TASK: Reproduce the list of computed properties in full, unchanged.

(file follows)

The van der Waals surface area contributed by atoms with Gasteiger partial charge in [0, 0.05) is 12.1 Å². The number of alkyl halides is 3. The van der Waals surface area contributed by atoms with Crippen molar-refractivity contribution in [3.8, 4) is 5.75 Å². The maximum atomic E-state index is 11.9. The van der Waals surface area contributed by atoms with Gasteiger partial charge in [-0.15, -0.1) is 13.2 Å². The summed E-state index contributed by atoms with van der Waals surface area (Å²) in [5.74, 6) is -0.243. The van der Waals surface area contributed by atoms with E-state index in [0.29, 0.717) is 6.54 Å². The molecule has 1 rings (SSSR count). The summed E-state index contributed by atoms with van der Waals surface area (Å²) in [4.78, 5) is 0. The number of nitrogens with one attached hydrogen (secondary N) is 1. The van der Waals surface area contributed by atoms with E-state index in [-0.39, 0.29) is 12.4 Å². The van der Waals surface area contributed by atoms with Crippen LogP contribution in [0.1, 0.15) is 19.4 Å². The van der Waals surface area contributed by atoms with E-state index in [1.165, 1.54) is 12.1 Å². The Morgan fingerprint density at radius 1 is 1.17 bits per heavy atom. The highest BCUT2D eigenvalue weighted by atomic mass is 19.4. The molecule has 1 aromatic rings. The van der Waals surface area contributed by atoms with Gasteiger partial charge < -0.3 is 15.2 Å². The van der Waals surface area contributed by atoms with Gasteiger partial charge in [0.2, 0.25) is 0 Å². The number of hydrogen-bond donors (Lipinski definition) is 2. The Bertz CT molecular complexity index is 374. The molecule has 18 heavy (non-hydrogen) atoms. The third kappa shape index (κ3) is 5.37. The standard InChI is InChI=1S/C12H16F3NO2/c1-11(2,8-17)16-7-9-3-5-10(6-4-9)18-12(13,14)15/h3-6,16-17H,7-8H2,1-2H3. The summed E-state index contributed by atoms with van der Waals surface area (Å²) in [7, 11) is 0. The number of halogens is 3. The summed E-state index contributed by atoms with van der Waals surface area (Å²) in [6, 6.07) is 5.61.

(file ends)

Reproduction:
The van der Waals surface area contributed by atoms with Gasteiger partial charge in [0, 0.05) is 12.1 Å². The number of alkyl halides is 3. The van der Waals surface area contributed by atoms with Crippen molar-refractivity contribution in [3.8, 4) is 5.75 Å². The maximum atomic E-state index is 11.9. The van der Waals surface area contributed by atoms with Gasteiger partial charge in [-0.15, -0.1) is 13.2 Å². The summed E-state index contributed by atoms with van der Waals surface area (Å²) in [5.74, 6) is -0.243. The van der Waals surface area contributed by atoms with E-state index in [0.29, 0.717) is 6.54 Å². The molecule has 1 rings (SSSR count). The summed E-state index contributed by atoms with van der Waals surface area (Å²) in [4.78, 5) is 0. The number of nitrogens with one attached hydrogen (secondary N) is 1. The van der Waals surface area contributed by atoms with E-state index in [-0.39, 0.29) is 12.4 Å². The van der Waals surface area contributed by atoms with Crippen LogP contribution in [0.1, 0.15) is 19.4 Å². The van der Waals surface area contributed by atoms with E-state index in [1.165, 1.54) is 12.1 Å². The Morgan fingerprint density at radius 1 is 1.17 bits per heavy atom. The highest BCUT2D eigenvalue weighted by atomic mass is 19.4. The molecule has 1 aromatic rings. The van der Waals surface area contributed by atoms with Gasteiger partial charge < -0.3 is 15.2 Å². The van der Waals surface area contributed by atoms with Gasteiger partial charge in [0.2, 0.25) is 0 Å². The number of hydrogen-bond donors (Lipinski definition) is 2. The Bertz CT molecular complexity index is 374. The molecule has 18 heavy (non-hydrogen) atoms. The third kappa shape index (κ3) is 5.37. The standard InChI is InChI=1S/C12H16F3NO2/c1-11(2,8-17)16-7-9-3-5-10(6-4-9)18-12(13,14)15/h3-6,16-17H,7-8H2,1-2H3. The summed E-state index contributed by atoms with van der Waals surface area (Å²) in [7, 11) is 0. The number of halogens is 3. The summed E-state index contributed by atoms with van der Waals surface area (Å²) in [6, 6.07) is 5.61.